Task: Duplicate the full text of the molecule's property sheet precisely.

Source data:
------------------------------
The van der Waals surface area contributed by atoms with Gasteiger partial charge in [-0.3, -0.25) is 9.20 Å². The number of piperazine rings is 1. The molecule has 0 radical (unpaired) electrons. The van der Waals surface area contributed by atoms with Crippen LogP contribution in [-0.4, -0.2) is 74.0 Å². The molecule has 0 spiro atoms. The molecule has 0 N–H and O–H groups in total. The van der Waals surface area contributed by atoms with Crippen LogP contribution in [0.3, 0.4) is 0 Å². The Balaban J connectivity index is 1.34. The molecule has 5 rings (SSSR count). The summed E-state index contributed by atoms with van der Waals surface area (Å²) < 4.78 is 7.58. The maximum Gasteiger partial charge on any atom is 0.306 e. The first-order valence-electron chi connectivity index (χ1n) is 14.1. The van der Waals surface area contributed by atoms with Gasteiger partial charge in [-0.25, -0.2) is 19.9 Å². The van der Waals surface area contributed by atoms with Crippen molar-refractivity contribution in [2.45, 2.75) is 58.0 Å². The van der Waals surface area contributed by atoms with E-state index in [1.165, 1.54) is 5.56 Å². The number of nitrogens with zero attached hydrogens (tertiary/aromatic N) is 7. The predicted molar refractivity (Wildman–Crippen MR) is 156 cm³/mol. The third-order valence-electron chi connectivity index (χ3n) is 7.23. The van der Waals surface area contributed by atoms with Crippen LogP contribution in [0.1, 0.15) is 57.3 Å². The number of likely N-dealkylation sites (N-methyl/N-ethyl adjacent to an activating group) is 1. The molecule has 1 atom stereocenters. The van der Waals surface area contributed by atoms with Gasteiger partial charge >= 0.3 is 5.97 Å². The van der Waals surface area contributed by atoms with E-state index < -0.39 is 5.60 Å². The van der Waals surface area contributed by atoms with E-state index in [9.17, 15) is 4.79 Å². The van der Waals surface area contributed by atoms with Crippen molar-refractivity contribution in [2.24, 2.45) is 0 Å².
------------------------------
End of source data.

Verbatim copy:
The van der Waals surface area contributed by atoms with Gasteiger partial charge in [-0.3, -0.25) is 9.20 Å². The number of piperazine rings is 1. The molecule has 0 radical (unpaired) electrons. The van der Waals surface area contributed by atoms with Crippen LogP contribution in [-0.4, -0.2) is 74.0 Å². The molecule has 0 spiro atoms. The molecule has 0 N–H and O–H groups in total. The van der Waals surface area contributed by atoms with Crippen LogP contribution in [0.3, 0.4) is 0 Å². The Balaban J connectivity index is 1.34. The molecule has 5 rings (SSSR count). The summed E-state index contributed by atoms with van der Waals surface area (Å²) < 4.78 is 7.58. The maximum Gasteiger partial charge on any atom is 0.306 e. The first-order valence-electron chi connectivity index (χ1n) is 14.1. The van der Waals surface area contributed by atoms with Gasteiger partial charge in [-0.25, -0.2) is 19.9 Å². The van der Waals surface area contributed by atoms with Crippen molar-refractivity contribution in [2.45, 2.75) is 58.0 Å². The van der Waals surface area contributed by atoms with E-state index in [1.165, 1.54) is 5.56 Å². The number of nitrogens with zero attached hydrogens (tertiary/aromatic N) is 7. The predicted molar refractivity (Wildman–Crippen MR) is 156 cm³/mol. The third-order valence-electron chi connectivity index (χ3n) is 7.23. The van der Waals surface area contributed by atoms with Crippen LogP contribution in [0.1, 0.15) is 57.3 Å². The number of likely N-dealkylation sites (N-methyl/N-ethyl adjacent to an activating group) is 1. The molecule has 1 atom stereocenters. The van der Waals surface area contributed by atoms with Gasteiger partial charge >= 0.3 is 5.97 Å². The van der Waals surface area contributed by atoms with E-state index < -0.39 is 5.60 Å². The van der Waals surface area contributed by atoms with E-state index in [9.17, 15) is 4.79 Å². The van der Waals surface area contributed by atoms with Crippen molar-refractivity contribution in [2.24, 2.45) is 0 Å².